Burning down the haus : punk rock, revolution and the fall of the Berlin Wall
Tim Mohr (Author)
It began with a handful of East Berlin teens who heard the Sex Pistols on a British military radio broadcast to troops in West Berlin, and it ended with the collapse of the East German dictatorship. Punk rock was a life-changing discovery: in an authoritarian state where the future was preordained, punk, with its rejection of society and DIY approach to building a new one, planted the seeds for revolution. As these kids began to form bands, they also became more visible, and security forces - including the dreaded secret police, the Stasi - targeted them. They were spied on by friends and family; they were expelled from schools and fired from jobs; they were beaten by police and imprisoned. But instead of conforming, the punks fought back, playing an indispensable role in the underground movement that helped bring down the Berlin Wall. Rollicking, cinematic and thrillingly topical, this secret history brings to life the young men and women who successfully fought authoritarianism three chords at a time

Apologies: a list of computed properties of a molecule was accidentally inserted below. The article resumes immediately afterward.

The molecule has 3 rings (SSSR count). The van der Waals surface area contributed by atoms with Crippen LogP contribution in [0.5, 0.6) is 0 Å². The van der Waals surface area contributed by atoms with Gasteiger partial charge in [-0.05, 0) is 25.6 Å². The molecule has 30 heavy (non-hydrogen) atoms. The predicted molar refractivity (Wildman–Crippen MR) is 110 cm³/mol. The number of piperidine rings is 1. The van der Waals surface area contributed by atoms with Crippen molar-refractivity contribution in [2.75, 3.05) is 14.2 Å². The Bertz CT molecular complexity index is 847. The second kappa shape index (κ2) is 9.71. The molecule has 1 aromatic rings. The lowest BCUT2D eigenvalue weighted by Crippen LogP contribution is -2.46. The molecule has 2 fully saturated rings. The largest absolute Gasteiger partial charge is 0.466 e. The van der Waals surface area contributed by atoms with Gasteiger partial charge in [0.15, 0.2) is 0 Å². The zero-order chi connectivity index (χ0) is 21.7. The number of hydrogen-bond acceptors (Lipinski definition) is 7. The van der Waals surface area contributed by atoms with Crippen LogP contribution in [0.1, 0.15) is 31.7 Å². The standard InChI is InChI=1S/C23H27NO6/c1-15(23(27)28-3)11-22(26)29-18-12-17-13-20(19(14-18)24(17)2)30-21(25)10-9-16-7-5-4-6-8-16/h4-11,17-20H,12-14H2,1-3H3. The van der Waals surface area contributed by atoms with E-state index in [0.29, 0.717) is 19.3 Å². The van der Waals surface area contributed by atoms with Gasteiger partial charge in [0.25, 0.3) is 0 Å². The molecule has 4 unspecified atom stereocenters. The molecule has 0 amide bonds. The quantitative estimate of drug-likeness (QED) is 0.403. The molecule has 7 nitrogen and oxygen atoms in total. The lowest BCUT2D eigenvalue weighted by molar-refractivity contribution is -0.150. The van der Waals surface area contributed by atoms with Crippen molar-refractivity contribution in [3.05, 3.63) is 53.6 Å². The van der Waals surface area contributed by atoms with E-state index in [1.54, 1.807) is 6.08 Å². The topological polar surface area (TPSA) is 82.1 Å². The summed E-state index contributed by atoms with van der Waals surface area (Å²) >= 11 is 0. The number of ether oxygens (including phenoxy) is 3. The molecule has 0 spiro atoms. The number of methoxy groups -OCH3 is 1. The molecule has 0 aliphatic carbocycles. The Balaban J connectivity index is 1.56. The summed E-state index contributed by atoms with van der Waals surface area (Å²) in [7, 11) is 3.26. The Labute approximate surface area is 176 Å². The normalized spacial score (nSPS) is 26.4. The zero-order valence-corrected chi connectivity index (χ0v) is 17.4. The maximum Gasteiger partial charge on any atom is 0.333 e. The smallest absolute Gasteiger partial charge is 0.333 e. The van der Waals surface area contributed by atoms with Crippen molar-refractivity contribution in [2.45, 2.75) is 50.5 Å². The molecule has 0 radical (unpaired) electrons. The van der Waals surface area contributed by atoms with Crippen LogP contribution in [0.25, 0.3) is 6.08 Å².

Print Book, English, 2020
Paperback edition View all formats and editions
Dialogue Books, London, 2020
ix, 363 pages, 9 unnumbered pages of plates : illustrations, portraits ; 20 cm.
Originally published: Algonquin Books of Chapel Hill, 2018